No one holds as many equity derivatives as JPMorgan Chase, which according to OCC data possesses 67% percent of all equity derivatives held by all commercial banks, savings associations and trust companies in the United States.
By Pam Martens and Russ Martens of Wall Street on Parade
Last week there was a big buzz among financial media outlets regarding the Japanese conglomerate, SoftBank. According to unnamed sources who spoke to the Financial Times, over the past few months SoftBank has paid about $4 billion in premiums, buying call options on individual U.S. technology stocks. The Financial Times called SoftBank the Nasdaq Whale and said its call buying had “stoked the fevered rally in big tech stocks before a sharp pullback” at the end of last week.
A call option on an individual stock is a derivative that gives the buyer the right, but not the obligation, to purchase the actual stock at a specified price (strike price) over a specified time period.
According to the Financial Times, the call options purchased by SoftBank gave it exposure to approximately $30 billion in the stock of big tech companies.
The Wall Street Journal, again citing unnamed sources, wrote that SoftBank focused its $4 billion of call buying on tech stocks it already owned, as well as other tech names.
In a 13F filing that SoftBank made with the Securities and Exchange Commission for the period ending June 30, 2020, it indicated it owned a total of $17.5 billion of stock, including the following: $1 billion in Amazon; $475 million in Alphabet (parent of Google); $183 million in Microsoft; $189 million in Netflix; and $123 million in Tesla.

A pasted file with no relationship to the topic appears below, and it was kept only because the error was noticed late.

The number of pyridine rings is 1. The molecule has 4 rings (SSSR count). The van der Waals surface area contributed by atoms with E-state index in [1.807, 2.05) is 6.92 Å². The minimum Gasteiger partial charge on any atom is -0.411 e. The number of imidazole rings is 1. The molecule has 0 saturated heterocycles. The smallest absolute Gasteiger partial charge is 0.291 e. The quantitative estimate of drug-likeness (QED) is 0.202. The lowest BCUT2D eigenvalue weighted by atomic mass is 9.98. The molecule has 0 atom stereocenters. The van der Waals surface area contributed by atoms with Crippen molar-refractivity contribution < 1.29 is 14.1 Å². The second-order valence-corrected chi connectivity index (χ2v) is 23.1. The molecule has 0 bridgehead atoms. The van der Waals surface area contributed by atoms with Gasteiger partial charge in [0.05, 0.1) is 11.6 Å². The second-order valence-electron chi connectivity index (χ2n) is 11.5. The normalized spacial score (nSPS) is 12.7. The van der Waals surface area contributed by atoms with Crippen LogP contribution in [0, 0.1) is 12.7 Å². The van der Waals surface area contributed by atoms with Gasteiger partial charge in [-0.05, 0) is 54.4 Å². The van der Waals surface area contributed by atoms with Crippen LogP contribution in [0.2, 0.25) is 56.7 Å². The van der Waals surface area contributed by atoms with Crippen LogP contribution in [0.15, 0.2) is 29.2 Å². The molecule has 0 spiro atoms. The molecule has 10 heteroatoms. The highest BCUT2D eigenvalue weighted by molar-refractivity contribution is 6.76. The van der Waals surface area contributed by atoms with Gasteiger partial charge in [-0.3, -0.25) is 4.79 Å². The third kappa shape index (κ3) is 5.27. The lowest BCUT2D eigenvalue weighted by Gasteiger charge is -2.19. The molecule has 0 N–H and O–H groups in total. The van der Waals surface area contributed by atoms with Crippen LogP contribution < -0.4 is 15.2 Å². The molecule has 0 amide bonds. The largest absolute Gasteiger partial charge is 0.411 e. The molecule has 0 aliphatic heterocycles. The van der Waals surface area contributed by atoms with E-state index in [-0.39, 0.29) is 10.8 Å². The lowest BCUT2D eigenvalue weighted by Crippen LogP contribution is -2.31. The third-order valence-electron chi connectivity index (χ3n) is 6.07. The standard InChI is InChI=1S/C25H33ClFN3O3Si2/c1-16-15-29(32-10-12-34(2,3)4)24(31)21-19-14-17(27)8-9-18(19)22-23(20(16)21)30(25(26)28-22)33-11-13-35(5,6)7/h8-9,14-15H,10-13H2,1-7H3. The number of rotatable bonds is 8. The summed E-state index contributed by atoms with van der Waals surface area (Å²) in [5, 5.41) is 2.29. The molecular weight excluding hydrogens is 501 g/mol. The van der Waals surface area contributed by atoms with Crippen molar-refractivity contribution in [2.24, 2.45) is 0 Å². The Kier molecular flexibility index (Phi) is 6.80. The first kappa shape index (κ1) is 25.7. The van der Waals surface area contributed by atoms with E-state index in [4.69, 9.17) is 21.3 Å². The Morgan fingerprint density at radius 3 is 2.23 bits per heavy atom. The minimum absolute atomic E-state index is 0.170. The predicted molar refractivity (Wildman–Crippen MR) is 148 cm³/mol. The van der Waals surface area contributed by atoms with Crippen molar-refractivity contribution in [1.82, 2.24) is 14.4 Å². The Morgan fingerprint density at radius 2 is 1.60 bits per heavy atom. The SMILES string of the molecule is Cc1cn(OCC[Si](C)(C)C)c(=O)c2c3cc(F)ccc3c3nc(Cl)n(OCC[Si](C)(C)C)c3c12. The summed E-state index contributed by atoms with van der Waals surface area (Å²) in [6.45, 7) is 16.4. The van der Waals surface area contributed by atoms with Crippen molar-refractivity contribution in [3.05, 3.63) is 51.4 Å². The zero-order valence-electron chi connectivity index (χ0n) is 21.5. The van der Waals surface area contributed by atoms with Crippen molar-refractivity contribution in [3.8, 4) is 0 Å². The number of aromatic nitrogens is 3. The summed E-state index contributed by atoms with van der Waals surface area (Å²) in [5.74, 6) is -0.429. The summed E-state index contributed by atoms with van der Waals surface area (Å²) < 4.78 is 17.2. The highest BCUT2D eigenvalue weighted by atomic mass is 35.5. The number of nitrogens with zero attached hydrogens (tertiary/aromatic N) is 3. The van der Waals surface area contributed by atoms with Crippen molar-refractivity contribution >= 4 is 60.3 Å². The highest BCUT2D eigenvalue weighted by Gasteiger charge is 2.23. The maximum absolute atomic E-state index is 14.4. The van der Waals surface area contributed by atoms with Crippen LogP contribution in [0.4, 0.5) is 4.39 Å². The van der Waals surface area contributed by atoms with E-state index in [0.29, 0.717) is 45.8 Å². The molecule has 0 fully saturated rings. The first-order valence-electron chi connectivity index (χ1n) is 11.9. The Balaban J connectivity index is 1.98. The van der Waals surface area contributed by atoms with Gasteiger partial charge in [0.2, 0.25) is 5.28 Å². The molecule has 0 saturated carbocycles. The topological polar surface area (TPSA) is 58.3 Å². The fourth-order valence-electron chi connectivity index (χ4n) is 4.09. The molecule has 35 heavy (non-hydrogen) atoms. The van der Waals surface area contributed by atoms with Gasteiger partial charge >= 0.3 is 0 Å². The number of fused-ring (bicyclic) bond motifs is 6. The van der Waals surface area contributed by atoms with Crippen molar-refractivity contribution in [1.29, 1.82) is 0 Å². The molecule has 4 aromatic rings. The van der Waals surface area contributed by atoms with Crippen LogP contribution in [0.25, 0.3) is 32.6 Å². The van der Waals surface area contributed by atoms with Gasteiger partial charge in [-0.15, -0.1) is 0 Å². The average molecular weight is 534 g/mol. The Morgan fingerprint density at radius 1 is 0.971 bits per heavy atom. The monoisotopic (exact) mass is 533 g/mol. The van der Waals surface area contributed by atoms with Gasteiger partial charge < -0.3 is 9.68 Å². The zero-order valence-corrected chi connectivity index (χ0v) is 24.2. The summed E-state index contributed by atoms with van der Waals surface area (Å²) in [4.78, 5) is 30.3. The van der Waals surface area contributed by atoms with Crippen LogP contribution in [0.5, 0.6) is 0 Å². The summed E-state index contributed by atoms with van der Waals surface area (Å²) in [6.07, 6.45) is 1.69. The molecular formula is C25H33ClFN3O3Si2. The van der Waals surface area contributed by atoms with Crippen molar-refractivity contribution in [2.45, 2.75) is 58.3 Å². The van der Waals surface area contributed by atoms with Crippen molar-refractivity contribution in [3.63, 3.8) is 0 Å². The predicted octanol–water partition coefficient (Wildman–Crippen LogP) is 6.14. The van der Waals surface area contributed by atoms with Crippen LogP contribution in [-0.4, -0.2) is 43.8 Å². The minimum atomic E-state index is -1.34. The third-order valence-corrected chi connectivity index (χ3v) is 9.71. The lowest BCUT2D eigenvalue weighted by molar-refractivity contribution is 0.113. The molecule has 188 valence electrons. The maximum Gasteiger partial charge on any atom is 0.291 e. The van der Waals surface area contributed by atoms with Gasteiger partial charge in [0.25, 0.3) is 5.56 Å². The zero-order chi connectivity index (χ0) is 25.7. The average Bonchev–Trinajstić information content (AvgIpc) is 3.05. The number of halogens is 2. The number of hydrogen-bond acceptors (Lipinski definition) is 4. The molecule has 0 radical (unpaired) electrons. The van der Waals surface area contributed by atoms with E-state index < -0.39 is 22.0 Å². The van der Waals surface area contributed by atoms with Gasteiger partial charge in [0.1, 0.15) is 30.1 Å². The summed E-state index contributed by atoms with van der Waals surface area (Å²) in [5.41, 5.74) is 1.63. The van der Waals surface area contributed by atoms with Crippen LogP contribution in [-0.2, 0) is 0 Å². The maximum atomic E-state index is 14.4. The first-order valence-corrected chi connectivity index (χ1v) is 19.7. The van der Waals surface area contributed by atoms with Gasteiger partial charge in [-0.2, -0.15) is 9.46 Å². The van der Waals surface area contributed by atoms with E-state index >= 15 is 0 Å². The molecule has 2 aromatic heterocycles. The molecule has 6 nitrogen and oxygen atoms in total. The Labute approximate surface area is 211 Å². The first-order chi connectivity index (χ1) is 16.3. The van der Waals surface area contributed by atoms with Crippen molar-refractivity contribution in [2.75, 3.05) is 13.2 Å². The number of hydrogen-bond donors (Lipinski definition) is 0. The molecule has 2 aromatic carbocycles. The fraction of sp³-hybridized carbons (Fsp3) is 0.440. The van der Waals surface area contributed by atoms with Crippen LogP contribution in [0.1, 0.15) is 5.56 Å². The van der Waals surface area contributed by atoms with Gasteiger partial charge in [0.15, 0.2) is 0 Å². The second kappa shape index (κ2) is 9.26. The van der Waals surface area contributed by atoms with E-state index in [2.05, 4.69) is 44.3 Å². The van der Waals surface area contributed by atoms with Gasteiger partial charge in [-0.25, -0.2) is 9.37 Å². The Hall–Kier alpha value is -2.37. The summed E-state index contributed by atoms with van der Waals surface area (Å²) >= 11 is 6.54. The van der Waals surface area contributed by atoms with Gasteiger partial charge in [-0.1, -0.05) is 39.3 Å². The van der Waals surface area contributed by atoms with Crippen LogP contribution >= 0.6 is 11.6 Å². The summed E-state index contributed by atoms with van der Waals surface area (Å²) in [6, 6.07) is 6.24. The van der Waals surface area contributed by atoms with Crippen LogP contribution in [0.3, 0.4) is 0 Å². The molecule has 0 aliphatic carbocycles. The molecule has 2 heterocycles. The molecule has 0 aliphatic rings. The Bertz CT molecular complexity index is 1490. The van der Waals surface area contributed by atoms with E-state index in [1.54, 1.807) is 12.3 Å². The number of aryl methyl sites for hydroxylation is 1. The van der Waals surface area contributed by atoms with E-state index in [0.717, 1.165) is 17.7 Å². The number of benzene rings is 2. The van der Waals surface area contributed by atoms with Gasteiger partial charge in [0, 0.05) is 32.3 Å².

Even if you add in Softbank’s rumored $30 billion in derivative exposure to tech names, this is still pretty much chump change compared to the holdings of JPMorgan Chase – a bank that was documented in a 300-page report by the U.S. Senate’s Permanent Subcommittee on Investigations as being the “London Whale” that used hundreds of billions of dollars in bank depositors’ money to make high-risk, market-moving derivatives trades in 2012, losing $6.2 billion in those ill-fated gambles. We pointed out in our reporting at the time that the bank was also engaged in trading stocks or stock derivatives with the depositors’ money. That part of the Senate report was apparently so combustible that it had to be redacted from the eyes of the public.
The London Whale case was turned over to the FBI but no criminal charges were brought against the bank itself. The bank paid $900 million in fines to various regulators and was found to have engaged in unsafe or unsound banking practices…